October 25th, 2002

Giant robots on the tabletop: a new obsession?

A recent purchase at this year's Octocon was a starter set for the new tabletop gaming edition of the classic Battletech, Mechwarrior: Dark Age. I've been a fan of Battletech for some time, owning the original wargame, the RPG extension, a set or so of the collectable card game and a pile of novels.

Using a variant of the WizKids Games Clix system, armies are assembled by buying packs of pre-painted miniatures containing a random assortment of units (which can include limited edition miniatures with useful skills and weaponry). Games are played using units selected by points value, and tend to be run at a skirmish level with 100 to 300 point squads. You can create squads that mix mechs, armour and ground forces. All have good points, and bad points, and the simple rules and the Clix bases make keeping track of a unit's status easy - and the game fast.

It's an interesting approach, taking the collectable card game model and applying it to miniatures. But then, those of us who aren't jaq don't really have the painting skills to go down the traditional wargaming route... Certainly I'm happy enough to occasionally buy a booster set to increase my resources, and to improve my choice of units for any scenario. That and hopefully pick up a useful unique or two...
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The Friday Afternoon "Going Home" Review: Bundori

I first picked up one of Laura Joh Rowland's novels in a bookstore in Amsterdam. marypcb and I had gone over to meet up with rowanf, and we'd been talking (as we often do) about books. I can't remember if rowanf actually recommended this series to me, but I like to think she did...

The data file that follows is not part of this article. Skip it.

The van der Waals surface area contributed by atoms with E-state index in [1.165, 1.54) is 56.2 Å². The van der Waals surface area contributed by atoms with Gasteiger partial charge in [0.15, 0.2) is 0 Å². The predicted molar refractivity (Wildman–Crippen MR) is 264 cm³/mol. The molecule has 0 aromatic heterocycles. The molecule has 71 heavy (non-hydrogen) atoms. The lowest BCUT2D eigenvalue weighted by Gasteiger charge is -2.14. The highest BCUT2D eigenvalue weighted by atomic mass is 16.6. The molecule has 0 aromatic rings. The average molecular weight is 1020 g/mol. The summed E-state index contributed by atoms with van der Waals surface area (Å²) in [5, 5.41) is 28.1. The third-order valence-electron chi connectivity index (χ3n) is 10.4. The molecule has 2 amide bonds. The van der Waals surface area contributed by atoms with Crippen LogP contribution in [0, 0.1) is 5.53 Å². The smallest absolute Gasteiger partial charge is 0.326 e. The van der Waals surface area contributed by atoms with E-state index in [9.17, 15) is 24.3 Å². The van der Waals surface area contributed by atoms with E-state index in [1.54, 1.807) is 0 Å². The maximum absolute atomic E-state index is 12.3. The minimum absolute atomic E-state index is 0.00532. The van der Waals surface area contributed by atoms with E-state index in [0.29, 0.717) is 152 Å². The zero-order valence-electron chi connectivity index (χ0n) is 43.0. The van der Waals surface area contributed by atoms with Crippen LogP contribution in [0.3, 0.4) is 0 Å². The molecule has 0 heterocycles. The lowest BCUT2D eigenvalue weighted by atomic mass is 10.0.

Bundori is the second novel in the series, set some time after Sano Ichiro has entered the Shogun's service in Edo. As chief investigator, his role is to solve disturbing and unusual crimes, however his rapid rise and obvious integrity have offended the Shogun's chamberlain Yanagisawa, and his position is nowhere near as secure as he thinks. But now a serial killer is stalking the streets of Edo, mounting his victims' heads in the traditional manner as "bundori": traditional samurai war trophies. It's a tricky mystery to solve, as in Yanagisawa our hero has a powerful enemy, who will stop at nothing to destroy any man he considers a rival.

The hunt for the killer takes us around the winding streets of Edo, and introduces several characters who will be additional members of Rowland's cast in future novels. These include Sano's future wife, and the man who will become the Lewis to his Morse. We also get to see events that shape Sano's character, events that will echo down the series. As you can tell from these reviews, I've not been reading them in any particular order, as for one thing they've been quite hard to find here in the UK, but it's good to see that they do work well as standalone stories - often a failing with long running series in any genre.

This is a complex and engaging mystery, with a powerful and dramatic resolution. An interesting episode in the life of a well-constructed hero in what is a very alien land to 21st century westerners.
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